A win over the current British bantamweight champion Dick Corbett would lead Watson to his second defence against old rival Nel Tarleton. In another close fight Watson was ahead going into the thirteenth round when an unintentional head butt by Tarleton badly cut Tommy, stunning him and leaving him with blood gushing down his face. Tarleton would take the last two rounds narrowly earning him the fight an dethroning Watson of the belt.

Watson would spend the rest of his career fighting as a lightweight and entering an elimination contest to challenge Jack 'Kid' Berg for the British title. Tommy would get to the final by beating Tommy Spiers, Frankie Brown and revenging a controversial loss to Sonny Lee (Watson was disqualified in the first bout for a supposed low-blow).

Before the final Watson would face-off with Freddie Miller, the American who was ranked as the number three pound for pound fighter in the world. The fight would see both men down several times with Miller taking the decision after ten rounds. A re-match was signed and a month later they would go at it again.

The first round saw both men go toe to toe with Watson winning the round, when they came out for the second Watson set the pace high putting Miller on the back foot but Miller had timed Tommy and when he got his chance he caught Tommy with a terrific left hook which put the Seaman on the floor for the full count.

Watson's next fight was the final eliminator for the British Title against George Daly. Again bad luck would strike and Watson would be cut badly by accidental clash of heads in the opening round forcing him to fight practically blinded for the remainder of the eight rounds, whereby the fight was stopped due to the cuts.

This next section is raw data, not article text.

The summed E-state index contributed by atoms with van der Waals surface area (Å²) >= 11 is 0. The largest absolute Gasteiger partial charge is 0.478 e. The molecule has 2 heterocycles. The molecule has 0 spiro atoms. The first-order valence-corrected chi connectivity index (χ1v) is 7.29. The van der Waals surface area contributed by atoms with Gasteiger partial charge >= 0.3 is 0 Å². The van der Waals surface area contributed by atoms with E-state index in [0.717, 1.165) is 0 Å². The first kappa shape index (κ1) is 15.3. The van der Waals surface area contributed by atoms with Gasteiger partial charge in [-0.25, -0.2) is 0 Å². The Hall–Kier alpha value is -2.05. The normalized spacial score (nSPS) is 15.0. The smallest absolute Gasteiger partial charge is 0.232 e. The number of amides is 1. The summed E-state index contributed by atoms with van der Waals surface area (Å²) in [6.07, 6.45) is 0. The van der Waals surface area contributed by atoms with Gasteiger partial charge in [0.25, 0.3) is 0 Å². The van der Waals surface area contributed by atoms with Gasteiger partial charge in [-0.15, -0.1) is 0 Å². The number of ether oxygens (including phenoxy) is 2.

Watson would retire after the fight at the age of twenty seven claiming he had had too much damage done to his eyes over the last few years and did not want to risk his sight. In retirement Watson would become a referee and manage several bars. He served as a Petty Officer Physical Training Instructor during world war 2 and continued to do lots of work for charity, as he had done during his career.

Watson's final record shows 122 fights in total, 112 of which were victory's including nine defeats and one draw. He will be remembered as a great British champion who was unlucky not to be given the decision for a world championship. Tommy Watson came up against three fighters from the International Boxing Hall of Fame beating Fidel La Barba and taking Kid Chocolate and Freddie Miller to the wire losing close decisions.
Also take your pick from the murderers row guys: Burley is known and to the hardcore's I suppose Holman Williams, Lloyd Marshall and possibly Cocoa Kid are as well but Bert Lytel, Elmer Ray, Jack Chase, Aaron Wade and Eddie booker hardly get the time of day. Bivins is underestimated as well although he wasn't officially in the group and is probably more known than the rest:



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Thanks mate, it took some time and research so glad people like it:good
Yeah I think so as-well Flea, out of the murderers row lot he gets bigged up the most but I think Bivins and Marshall were both better with Holman and Cocoa closing in. I've heard some good arguments for some of the other guys as well esp. Lytel but I haven't done enough study on them to make a solid judgement.

He seems to be the poster child for the guy that didn't fully get his chance but Bivins and Marshall both surpass him in my eyes and are worthy of much more hype. I think the lack of video footage for all of them does not help anybody's cases though which is a shame. There are a lot of fights I'd love to see between the lot of them.